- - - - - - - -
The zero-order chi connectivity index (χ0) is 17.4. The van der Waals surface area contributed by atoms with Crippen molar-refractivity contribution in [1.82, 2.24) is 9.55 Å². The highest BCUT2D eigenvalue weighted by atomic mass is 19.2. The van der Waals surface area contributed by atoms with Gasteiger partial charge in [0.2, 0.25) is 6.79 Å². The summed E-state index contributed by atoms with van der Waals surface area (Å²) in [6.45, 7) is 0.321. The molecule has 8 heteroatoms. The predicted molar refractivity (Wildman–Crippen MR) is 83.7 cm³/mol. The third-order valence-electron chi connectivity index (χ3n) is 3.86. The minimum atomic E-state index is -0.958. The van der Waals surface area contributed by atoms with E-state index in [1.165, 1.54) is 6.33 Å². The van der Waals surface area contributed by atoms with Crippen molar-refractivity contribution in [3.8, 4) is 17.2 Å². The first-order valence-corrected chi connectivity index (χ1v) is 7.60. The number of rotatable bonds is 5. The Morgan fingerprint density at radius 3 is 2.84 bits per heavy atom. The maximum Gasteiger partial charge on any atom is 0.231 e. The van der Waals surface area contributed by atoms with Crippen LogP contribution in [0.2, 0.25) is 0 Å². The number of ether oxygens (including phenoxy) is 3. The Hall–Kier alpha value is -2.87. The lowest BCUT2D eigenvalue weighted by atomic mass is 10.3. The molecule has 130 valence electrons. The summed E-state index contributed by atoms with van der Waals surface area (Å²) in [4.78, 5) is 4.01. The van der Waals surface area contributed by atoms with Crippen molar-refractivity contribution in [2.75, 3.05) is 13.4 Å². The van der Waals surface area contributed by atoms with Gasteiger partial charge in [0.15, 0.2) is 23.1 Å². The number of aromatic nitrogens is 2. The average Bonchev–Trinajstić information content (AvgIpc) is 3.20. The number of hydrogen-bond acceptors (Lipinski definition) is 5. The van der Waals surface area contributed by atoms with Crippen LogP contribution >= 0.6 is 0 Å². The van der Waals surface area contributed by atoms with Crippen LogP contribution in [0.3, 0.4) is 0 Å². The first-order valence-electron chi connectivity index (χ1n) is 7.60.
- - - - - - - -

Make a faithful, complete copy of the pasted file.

The zero-order chi connectivity index (χ0) is 17.4. The van der Waals surface area contributed by atoms with Crippen molar-refractivity contribution in [1.82, 2.24) is 9.55 Å². The highest BCUT2D eigenvalue weighted by atomic mass is 19.2. The van der Waals surface area contributed by atoms with Gasteiger partial charge in [0.2, 0.25) is 6.79 Å². The summed E-state index contributed by atoms with van der Waals surface area (Å²) in [6.45, 7) is 0.321. The molecule has 8 heteroatoms. The predicted molar refractivity (Wildman–Crippen MR) is 83.7 cm³/mol. The third-order valence-electron chi connectivity index (χ3n) is 3.86. The minimum atomic E-state index is -0.958. The van der Waals surface area contributed by atoms with E-state index in [1.165, 1.54) is 6.33 Å². The van der Waals surface area contributed by atoms with Crippen molar-refractivity contribution in [3.8, 4) is 17.2 Å². The first-order valence-corrected chi connectivity index (χ1v) is 7.60. The number of rotatable bonds is 5. The Morgan fingerprint density at radius 3 is 2.84 bits per heavy atom. The maximum Gasteiger partial charge on any atom is 0.231 e. The van der Waals surface area contributed by atoms with Crippen LogP contribution in [0.2, 0.25) is 0 Å². The number of ether oxygens (including phenoxy) is 3. The Hall–Kier alpha value is -2.87. The lowest BCUT2D eigenvalue weighted by atomic mass is 10.3. The molecule has 130 valence electrons. The summed E-state index contributed by atoms with van der Waals surface area (Å²) in [4.78, 5) is 4.01. The van der Waals surface area contributed by atoms with Crippen molar-refractivity contribution in [2.75, 3.05) is 13.4 Å². The van der Waals surface area contributed by atoms with Gasteiger partial charge in [0.15, 0.2) is 23.1 Å². The number of aromatic nitrogens is 2. The average Bonchev–Trinajstić information content (AvgIpc) is 3.20. The number of hydrogen-bond acceptors (Lipinski definition) is 5. The van der Waals surface area contributed by atoms with Crippen LogP contribution >= 0.6 is 0 Å². The van der Waals surface area contributed by atoms with Crippen LogP contribution in [0.3, 0.4) is 0 Å². The first-order valence-electron chi connectivity index (χ1n) is 7.60.